Nursing Education Linked to Reduced Patient Mortality

According to a new study, hospitals where nursing staff care for fewer patients and have a higher proportion of Bachelor's degree-trained vocational nurses had significantly fewer surgical patients die while in the hospital. Although the study took place in Europe, it is the largest and most detailed analysis to date of patient outcomes associated with nurse staffing and education.

The study estimates that increasing a hospital nurse’s workload by one patient increase the likelihood of a hospital death by seven percent. Additionally, a better educated workforce can also decrease deaths – for every 10 percent increase in nurses with bachelor degrees, there was an associated drop of 7 percent in the likelihood of death.  In hospitals where nurses cared for an average of six patients, the risk of a patient dying in the hospital after surgery was decreased by one-third.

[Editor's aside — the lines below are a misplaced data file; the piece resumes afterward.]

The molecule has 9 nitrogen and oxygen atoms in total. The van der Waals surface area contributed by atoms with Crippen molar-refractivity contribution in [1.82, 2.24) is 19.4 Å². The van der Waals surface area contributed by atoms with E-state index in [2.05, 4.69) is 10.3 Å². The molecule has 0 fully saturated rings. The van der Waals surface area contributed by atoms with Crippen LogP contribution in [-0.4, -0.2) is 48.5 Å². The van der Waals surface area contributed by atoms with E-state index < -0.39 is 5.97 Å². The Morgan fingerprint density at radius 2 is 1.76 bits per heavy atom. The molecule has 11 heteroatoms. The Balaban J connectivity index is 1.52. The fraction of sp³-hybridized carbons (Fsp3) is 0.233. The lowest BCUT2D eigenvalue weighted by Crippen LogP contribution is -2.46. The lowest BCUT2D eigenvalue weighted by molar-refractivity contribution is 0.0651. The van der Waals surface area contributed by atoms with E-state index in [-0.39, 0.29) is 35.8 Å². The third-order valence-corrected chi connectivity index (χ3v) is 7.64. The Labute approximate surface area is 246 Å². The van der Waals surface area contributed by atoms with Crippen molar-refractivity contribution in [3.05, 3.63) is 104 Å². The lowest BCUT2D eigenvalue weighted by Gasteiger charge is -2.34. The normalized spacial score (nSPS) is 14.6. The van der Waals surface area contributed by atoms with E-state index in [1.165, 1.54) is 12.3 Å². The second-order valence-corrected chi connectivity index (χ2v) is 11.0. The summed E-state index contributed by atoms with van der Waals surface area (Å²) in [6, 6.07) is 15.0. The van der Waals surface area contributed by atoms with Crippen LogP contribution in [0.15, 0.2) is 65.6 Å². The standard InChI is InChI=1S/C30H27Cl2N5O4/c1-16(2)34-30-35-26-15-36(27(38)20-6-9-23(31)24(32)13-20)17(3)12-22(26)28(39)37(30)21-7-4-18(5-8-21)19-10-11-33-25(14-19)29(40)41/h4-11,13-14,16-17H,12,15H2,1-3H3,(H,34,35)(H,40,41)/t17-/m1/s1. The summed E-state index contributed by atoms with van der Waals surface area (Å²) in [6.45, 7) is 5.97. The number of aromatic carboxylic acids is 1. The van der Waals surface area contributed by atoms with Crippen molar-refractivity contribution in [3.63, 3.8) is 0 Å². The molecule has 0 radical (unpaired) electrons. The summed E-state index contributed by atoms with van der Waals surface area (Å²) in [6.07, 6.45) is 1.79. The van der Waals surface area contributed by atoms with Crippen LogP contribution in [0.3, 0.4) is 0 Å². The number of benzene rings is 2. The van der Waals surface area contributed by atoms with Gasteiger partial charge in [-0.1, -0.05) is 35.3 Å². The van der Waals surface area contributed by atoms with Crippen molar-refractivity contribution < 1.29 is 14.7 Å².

In the United States, the analysis of patient outcomes associated with staffing practices has informed proposed or actual legislation in nearly half the country. These types of analyses also recommends that 80 percent of nurses in the United States by 2020 should have a bachelor’s degree.

“Building the scientific foundation for clinical practice has long been a crucial goal of nursing research,” said Dr. Patricia A. Grady, Director of the National Institute of Nursing Research. “This study emphasizes the role that nurses play in ensuring successful patient outcomes and underscores the need for a well-educated nursing workforce.” 

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